A friend and I are having a little debate about the Constitution and protests. He says that if there is a protest where the protesters got the required permits and another group counter-protests that the counter-protesters are acting unconstitutionally. I disagree.
Let’s take it one step further and assume the counter protesters start getting unruly with the scheduled protesters, does that change the constitutionality of the counter-protesters? (I’m not talking about “disturbing the peace” or anything like that, this is strictly about the Constitution.)
I was always under the impression that only the government be charged with taking away one’s constitutional rights.
Also, he seems to think that the first ammendment only applies to assembling against the government, and therefore you have no right to protest say, an abortion clinic or a grocery store that refuses to unionize. The way I understand it is that so long as you keep off of the clinic’s or store’s property and you don’t impede people from entering or leaving the premises that you are ok. He seems to think that anytime there is a protest, there has to be a permit, and if no permit exists, the clinic or store can call the cops and have you removed.
Any help those of you smarter than I (read: all of you) can give would be much appreciated. And if you have links, that would be even better so I can rub this in his face! Unless I’m wrong, in which case I’ll thank you all for pretending this thread never happened
Not unless they get so unruly that they enslave the protestors. The Constitution generally restricts the government, not private individuals notacting in concert with the government, subject to the exception of the 13th Amendment.
Essentially correct, save the caveat mentioned above. The First Amendment restricts the government, not private citizens.
No, the right to freedom of speech applies to much more than merely criticizing the government, and the right to freedom of assembly applies to much more than merely protesting against it.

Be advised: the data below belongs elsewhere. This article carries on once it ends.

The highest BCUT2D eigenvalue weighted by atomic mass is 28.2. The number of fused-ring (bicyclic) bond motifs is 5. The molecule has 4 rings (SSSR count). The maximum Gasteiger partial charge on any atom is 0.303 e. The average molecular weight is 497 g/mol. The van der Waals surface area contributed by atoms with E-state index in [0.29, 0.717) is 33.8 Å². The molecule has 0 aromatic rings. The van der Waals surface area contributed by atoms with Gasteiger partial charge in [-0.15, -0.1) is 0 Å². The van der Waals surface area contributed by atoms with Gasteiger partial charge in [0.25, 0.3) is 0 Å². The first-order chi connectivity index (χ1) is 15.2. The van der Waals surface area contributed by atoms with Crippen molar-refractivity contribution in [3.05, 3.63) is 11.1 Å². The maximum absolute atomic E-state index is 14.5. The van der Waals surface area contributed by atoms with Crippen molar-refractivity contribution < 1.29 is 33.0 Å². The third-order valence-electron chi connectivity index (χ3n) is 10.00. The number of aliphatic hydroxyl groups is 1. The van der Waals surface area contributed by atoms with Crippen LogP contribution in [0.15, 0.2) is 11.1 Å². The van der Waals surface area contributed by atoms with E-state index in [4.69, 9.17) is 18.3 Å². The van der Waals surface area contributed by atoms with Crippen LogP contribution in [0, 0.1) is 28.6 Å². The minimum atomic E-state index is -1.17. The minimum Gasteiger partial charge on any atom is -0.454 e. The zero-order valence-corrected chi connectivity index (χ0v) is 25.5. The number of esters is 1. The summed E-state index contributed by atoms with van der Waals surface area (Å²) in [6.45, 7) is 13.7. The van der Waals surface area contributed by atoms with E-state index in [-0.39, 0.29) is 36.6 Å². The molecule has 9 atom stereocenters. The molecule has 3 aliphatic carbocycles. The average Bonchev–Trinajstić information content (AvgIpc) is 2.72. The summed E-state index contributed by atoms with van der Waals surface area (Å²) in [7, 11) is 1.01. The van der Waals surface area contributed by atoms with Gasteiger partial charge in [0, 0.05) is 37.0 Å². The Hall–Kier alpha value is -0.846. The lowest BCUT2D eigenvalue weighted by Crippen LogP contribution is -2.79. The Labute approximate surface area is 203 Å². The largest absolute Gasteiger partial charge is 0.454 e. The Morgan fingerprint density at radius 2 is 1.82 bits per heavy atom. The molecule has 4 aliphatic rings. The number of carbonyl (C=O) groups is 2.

As covered by pravnik the Constitution is essentially silent on what private citizens may and may not do. It merely defines – and restricts – the powers of the government. So while a protest that doesn’t get the necessary permits might be illegal, depending on local law, it’ll never be unconstitutional. OTOH, the government might well itself commit unconstitutional acts in trying to deal with the private protest, such as limiting it to certain times or places (which, dpending on circumstances, could be a violation of the 1st Amendment’s guarantees of free speech and free association) or by beating heads (which, depending on circumstances, could be a violation of the 5th and 14th Amendment’s requirement that the government give due process before depriving anyone of life or liberty).
A counter-protest is also a constitutionally protected expression. Generally, if a protester is to be found liable for something, it is usually some other law, not the First Amendment. For example, anti-abortion protesters were charged under the Racketeering-Influenced and Corrupt Organizations Act of 1970, 18 U.S.C. §§1961-1968. Basically, the prosecution argued that the pro-lifers were using thuggish means to prevent individuals from exercising their rights (that is, entering abortion clinics for whatever reason). This – and other laws that the counter-protesters might be charged with violating – is not a constitutional principle but merely a violation of criminal law.
The issue then may become whether enforcing such a criminal law is in turn a violation of the counter-protesters’ constitutional rights. There again you have to apply another balancing test to see.
Generally, only the government or those acting in a governmental capacity can violate constitutional protections. However, there might be exceptions. I’m thinking particularly of cases in the segregation era in which private citizens acted to thwart individuals’ constitutional rights. But I can’t remember for sure exactly how those cases played out, so there might not be an exception there.
Although political speech is the type of speech that received the highest protection under the Constitution, the rights to assembly and free speech do not apply just to speech directed at the government. However, suppression of assembly and free speech rights is unconstitutional only if it is the government that’s doing the suppressing.
So, a shopping mall may bar you from expressing yourself whatever the issue, whether it’s the use of child labour for manufacture of sneakers sold there, or suppression of labor rights by employers there, or any kind of political speech. However, if the location is a public place under the Constitution, you can’t be stopped (except for certain, limited purposes, such as time and place restrictions for safety reasons) from saying anything, whether it has to do with protest against the government, or against Nike.